Issue Tracker

All new work and modifications are made according to a request logged to a common system that assigns a unique identity to each item, such as an issue tracker or agile project management tool. 

Originally, issue trackers were designed to help software developers log and resolve defect reports. Before long, teams started to use issue trackers to log all types of work. Today, products like Jira and YouTrack describe themselves as Agile Project Management tools that you can use to plan, track, and release great software. 

From the perspective of building a continuous delivery toolset, a modern issue tracker can provide several key abilities in one package. 

  • Project and issue tracking 
  • Change management 
  • Scrum and kanban support
  • Backlog prioritization and sprint planning
  • Agile reporting 
  • Version control integration 
  • Build tool integration 
  • Static analysis integration 

Many of today's hosting platforms, such as GitHub and Visual Studio Team Services, include issue tracking along with build management tools, and overlap with some of the core features provided by issue trackers. 

The single most important thing you can do

If you use an issue tracker to log absolutely all the work being done to your code base, a truly amazing benefit is that you will have a well-known unique record for each work item.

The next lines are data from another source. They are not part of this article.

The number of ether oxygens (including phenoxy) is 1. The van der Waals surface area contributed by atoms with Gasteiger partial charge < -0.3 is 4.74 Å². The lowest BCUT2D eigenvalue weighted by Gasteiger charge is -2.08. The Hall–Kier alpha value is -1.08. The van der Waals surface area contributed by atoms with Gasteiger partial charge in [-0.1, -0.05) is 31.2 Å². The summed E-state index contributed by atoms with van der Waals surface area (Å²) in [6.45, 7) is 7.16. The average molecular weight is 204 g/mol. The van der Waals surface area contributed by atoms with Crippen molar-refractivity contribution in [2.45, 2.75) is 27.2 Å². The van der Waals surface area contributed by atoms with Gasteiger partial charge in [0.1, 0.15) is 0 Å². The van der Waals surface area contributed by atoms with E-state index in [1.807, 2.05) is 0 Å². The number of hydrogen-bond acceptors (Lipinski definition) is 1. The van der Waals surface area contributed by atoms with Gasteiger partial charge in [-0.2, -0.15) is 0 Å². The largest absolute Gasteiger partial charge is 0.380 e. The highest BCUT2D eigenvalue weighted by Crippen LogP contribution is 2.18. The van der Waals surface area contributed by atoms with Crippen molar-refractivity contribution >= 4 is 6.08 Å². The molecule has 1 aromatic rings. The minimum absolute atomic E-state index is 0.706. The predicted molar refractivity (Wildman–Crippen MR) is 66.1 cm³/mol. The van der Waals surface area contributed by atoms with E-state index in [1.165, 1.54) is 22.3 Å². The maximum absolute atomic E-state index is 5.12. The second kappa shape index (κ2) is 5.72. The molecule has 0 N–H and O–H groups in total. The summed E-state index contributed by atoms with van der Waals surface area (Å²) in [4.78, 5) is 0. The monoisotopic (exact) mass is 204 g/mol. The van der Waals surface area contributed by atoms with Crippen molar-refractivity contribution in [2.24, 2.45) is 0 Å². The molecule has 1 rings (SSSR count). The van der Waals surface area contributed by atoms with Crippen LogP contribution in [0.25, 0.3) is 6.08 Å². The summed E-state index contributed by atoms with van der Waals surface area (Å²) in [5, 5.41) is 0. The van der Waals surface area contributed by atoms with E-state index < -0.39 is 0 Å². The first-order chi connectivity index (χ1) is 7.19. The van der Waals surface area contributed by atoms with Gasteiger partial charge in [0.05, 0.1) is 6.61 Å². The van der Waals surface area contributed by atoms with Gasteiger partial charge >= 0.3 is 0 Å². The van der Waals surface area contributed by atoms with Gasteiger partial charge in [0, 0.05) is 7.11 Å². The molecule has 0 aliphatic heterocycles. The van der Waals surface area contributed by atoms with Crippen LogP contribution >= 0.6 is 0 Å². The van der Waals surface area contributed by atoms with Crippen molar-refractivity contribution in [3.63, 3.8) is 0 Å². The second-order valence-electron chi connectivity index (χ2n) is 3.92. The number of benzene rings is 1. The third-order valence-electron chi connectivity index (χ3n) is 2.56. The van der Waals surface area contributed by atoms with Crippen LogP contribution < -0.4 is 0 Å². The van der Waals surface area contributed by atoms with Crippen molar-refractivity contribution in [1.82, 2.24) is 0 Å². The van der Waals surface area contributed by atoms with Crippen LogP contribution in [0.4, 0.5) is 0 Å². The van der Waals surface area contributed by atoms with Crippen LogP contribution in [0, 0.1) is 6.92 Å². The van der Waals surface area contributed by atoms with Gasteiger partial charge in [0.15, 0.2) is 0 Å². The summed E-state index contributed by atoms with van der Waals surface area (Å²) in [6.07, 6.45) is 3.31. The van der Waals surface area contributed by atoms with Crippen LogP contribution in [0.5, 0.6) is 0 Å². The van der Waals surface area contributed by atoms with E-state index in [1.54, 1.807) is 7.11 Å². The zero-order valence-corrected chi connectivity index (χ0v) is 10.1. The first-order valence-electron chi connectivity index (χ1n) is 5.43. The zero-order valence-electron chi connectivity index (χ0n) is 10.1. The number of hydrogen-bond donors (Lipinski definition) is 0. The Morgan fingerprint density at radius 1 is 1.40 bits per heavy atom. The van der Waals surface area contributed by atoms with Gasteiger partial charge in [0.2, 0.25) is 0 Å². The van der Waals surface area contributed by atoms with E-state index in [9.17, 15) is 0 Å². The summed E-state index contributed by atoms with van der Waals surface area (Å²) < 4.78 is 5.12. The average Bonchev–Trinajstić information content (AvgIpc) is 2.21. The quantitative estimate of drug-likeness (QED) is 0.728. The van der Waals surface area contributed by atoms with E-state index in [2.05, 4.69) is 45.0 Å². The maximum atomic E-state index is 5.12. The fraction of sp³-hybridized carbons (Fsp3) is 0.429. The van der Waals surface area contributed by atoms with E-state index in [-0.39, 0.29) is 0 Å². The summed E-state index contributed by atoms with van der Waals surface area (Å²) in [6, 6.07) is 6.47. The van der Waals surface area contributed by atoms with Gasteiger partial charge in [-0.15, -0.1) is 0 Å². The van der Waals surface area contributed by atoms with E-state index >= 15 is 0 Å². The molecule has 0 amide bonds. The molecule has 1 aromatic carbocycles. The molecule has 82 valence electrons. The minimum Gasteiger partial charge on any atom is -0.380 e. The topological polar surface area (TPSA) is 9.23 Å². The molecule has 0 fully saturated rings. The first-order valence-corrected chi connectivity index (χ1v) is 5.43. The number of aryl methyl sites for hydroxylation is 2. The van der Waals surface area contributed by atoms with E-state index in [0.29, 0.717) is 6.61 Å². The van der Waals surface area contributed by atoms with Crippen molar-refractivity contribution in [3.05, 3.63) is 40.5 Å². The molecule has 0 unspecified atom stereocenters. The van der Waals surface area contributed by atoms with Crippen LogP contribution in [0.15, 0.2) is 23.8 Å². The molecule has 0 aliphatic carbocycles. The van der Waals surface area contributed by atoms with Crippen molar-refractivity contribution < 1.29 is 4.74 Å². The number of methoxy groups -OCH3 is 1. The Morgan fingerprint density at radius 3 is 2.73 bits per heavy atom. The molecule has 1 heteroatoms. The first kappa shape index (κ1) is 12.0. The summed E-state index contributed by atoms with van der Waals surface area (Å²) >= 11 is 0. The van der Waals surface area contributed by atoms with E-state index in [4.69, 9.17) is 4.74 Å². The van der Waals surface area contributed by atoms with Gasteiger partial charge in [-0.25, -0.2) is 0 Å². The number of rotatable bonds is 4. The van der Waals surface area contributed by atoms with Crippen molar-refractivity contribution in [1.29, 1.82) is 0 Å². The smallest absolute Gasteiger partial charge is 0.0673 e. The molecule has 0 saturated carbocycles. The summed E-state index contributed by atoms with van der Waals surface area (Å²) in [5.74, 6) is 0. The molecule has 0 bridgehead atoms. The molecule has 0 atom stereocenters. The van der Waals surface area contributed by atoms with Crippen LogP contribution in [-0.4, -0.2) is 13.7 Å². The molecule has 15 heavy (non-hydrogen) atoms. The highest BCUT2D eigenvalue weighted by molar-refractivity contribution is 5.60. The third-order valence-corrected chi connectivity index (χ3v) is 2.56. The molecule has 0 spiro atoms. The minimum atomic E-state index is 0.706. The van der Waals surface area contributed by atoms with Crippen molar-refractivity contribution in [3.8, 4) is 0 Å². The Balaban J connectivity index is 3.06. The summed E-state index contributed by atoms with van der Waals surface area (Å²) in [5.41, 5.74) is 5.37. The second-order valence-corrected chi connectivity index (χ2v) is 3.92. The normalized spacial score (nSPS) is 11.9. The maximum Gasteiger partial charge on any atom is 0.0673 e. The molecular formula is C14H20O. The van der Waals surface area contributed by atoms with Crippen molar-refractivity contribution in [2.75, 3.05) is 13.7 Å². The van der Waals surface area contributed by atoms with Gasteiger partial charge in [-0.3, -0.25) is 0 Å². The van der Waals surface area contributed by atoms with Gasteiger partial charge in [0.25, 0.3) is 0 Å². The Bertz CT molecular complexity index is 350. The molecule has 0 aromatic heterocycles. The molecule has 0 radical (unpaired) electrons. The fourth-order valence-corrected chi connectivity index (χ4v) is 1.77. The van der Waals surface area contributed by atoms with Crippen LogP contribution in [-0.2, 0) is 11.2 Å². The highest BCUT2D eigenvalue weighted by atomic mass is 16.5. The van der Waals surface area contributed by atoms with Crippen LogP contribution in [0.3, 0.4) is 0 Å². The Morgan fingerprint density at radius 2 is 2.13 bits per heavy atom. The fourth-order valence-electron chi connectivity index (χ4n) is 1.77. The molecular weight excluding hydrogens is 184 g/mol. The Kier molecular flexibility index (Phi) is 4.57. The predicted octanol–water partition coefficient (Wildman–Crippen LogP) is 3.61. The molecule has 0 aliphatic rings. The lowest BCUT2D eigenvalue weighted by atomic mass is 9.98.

Products like Jira and Visual Studio Team Services integrate with version control so that you can link commits to work items. Consequently, you can start with Git Blame and click through to the work item for a given commit, or start with the work item and drill down to the actual code-level changes made to implement the item. 

I cannot overstate the usefulness of being able to audit changes against change requests, from either direction. 

What you need to decide 

There are several equivalent products available today. The crux of the decision can rest on what other tools you are already using or want to use. 

If you are starting from scratch 

  • For a open source project, you can use the free GitHub or Bitbucket tools until you outgrown them. 
  • For a closed source project, you can use Bitbucket and its tools for five users free. 

For a larger project with five or more developers

  • If you are using a Jetbrains IDE, consider YouTrack. 
  • If you are using Visual Studio, consider Visual Studio Team Services. 
  • Otherwise, go with Jira. You won't regret it. 

Except for GitHub, these suggestions are available in both cloud and on-premises versions. 

The cloud platforms are both reliable and cost effective, though some plugins may only be available on premises.

Resource checklist 

  • Select an issue tracker product.
  • Ideally, adopt the issue tracker as your change management system. 
  • Insert all work items into the issue tracker, including selecting the issue tracker. 
  • User stories can be added as issues, and smaller units of work added as related items.
  • Enforce the rule that all commits must be linked to the issue tracker. 
  • Constantly remind everyone that the issue tracker is your nexus of truth. 
    • From any given issue, you should be able to reach every requirement and every commit.
  • Not all work items need to resolve to commits. Track all work related to the project, even if it's "Sprint 18-1 Miscellaneous".
    • If you're not working on an issue, you're not working. 
  • Generally speaking, create a 1:1 correspondence between a project in the issue tracker and a version control repository. 
    • If your code base uses multiple repositories, consider threading them together with a common naming convention. 

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